CPD moves to fire five cops in Laquan McDonald shooting

Chicago’s Police Superintendent has moved to fire five officers involved in the Laquan McDonald shooting case.

- Chicago’s Police Superintendent has moved to fire five officers involved in the Laquan McDonald shooting case.

Officer Jason Van Dyke and the other four officers are accused of falsifying their reports about what happened the night Van Dyke shot McDonald 16 times and killed him, suggesting the officers were involved in a cover up.

“Without a doubt I think it was an intentional cover up by the Chicago Police Department by those particular officers,” said community activist Will Calloway.

The case highlighted what critics and activists have called the code of silence in the police department that protects officers and has resulted in virtually no officer accountability for police involved shootings.

When the McDonald video became public it contradicted what the officers stated in their reports that McDonald came at Van Dyke and another officer with a knife before he was shot.

The head of the Fraternal Order of Police was asked if he believed any of the officers intentionally falsified their reports.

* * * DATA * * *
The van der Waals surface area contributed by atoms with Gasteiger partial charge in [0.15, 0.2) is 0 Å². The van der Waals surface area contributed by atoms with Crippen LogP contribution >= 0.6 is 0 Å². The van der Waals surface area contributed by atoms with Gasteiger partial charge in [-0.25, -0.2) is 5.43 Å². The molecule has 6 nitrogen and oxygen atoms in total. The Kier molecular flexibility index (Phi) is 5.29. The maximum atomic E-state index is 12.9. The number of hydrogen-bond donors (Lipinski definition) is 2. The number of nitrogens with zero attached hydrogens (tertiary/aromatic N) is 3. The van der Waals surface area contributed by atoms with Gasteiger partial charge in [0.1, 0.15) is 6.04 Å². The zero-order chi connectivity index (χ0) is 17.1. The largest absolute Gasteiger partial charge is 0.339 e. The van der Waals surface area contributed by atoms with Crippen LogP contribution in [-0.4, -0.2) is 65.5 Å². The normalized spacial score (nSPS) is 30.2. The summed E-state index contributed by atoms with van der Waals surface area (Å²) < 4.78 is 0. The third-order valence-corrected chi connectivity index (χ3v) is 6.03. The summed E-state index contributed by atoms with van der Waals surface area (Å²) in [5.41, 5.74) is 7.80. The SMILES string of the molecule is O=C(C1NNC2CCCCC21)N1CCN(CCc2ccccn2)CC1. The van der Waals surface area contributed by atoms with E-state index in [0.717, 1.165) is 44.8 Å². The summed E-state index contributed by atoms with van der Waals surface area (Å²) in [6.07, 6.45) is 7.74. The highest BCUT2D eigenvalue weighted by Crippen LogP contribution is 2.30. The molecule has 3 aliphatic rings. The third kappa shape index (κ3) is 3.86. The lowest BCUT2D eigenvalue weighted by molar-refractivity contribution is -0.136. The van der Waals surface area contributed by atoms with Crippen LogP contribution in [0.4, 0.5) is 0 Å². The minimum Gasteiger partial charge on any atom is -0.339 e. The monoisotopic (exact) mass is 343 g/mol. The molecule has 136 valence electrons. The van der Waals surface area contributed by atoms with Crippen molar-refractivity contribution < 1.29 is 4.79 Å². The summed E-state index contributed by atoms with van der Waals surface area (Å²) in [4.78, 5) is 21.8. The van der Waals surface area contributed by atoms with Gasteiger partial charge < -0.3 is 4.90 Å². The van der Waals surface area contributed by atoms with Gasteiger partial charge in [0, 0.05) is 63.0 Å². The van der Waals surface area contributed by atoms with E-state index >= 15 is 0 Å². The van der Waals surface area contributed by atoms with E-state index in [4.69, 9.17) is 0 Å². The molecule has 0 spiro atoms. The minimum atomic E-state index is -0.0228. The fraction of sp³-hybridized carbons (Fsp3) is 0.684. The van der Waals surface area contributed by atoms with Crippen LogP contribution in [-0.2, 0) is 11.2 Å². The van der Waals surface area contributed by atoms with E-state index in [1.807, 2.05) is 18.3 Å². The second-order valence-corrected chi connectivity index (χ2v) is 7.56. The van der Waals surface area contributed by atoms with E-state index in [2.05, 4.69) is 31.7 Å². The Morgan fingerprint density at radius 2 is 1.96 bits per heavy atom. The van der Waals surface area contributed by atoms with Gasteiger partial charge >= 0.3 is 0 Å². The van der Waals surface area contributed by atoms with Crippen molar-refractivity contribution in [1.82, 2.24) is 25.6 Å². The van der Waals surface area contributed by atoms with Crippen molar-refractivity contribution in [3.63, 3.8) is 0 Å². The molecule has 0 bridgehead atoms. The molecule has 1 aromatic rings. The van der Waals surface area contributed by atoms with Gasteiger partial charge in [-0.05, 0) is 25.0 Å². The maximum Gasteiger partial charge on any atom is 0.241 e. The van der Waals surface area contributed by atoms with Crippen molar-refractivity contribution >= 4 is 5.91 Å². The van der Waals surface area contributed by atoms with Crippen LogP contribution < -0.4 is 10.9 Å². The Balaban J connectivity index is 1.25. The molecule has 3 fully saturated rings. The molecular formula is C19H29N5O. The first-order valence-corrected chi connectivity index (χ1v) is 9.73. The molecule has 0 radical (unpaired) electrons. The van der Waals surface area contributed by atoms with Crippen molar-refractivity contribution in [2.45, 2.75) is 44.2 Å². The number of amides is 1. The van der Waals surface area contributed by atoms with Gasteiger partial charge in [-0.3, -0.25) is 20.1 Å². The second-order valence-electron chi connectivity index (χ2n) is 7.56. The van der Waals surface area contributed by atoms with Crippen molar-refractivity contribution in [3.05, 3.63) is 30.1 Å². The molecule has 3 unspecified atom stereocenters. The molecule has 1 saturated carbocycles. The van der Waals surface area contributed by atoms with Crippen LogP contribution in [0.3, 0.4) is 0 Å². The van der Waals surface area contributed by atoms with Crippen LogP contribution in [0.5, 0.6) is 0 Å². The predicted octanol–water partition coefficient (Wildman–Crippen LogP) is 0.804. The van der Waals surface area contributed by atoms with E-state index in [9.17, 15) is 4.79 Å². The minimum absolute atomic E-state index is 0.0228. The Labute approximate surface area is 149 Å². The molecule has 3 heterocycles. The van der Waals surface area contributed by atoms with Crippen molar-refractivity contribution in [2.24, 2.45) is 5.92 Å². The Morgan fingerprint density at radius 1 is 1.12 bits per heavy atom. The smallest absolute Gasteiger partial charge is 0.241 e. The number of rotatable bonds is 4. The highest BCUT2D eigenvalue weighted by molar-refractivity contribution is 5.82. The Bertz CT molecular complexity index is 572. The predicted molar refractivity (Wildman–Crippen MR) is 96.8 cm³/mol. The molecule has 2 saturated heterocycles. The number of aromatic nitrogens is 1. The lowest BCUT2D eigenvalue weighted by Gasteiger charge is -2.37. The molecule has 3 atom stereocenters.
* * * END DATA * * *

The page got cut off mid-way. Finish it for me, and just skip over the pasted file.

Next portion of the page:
“I would find it very, very difficult to buy into that,” said Dean Angelo Sr., FOP President

Angelo said the disciplinary hearings that will be held before the Police Board will give the public a chance to hear the officers’ side of the story.

“This will be the first time as it progresses, that you will get to hear from individual officers, they will finally get a chance to put forth their message, they will finally get a chance to share where they were and what they saw and what they did,” Angelo said.

Activist Will Calloway, who fought to get the video released, said he's optimistic there will be accountability for the officers involved and that the culture within the department will change.

“They want the community members to speak out against crimes that we see and misconduct that we see by community members, but law enforcement doesn't operate the same, so it comes off as a little hypocritical,” Calloway said.

The initial status hearing for the officers will be held September 19th at the Police Board headquarters. The final decisions will be made during the board’s regular public hearings. The process, though, will take months and if the officers are fired, they can appeal in the court system.

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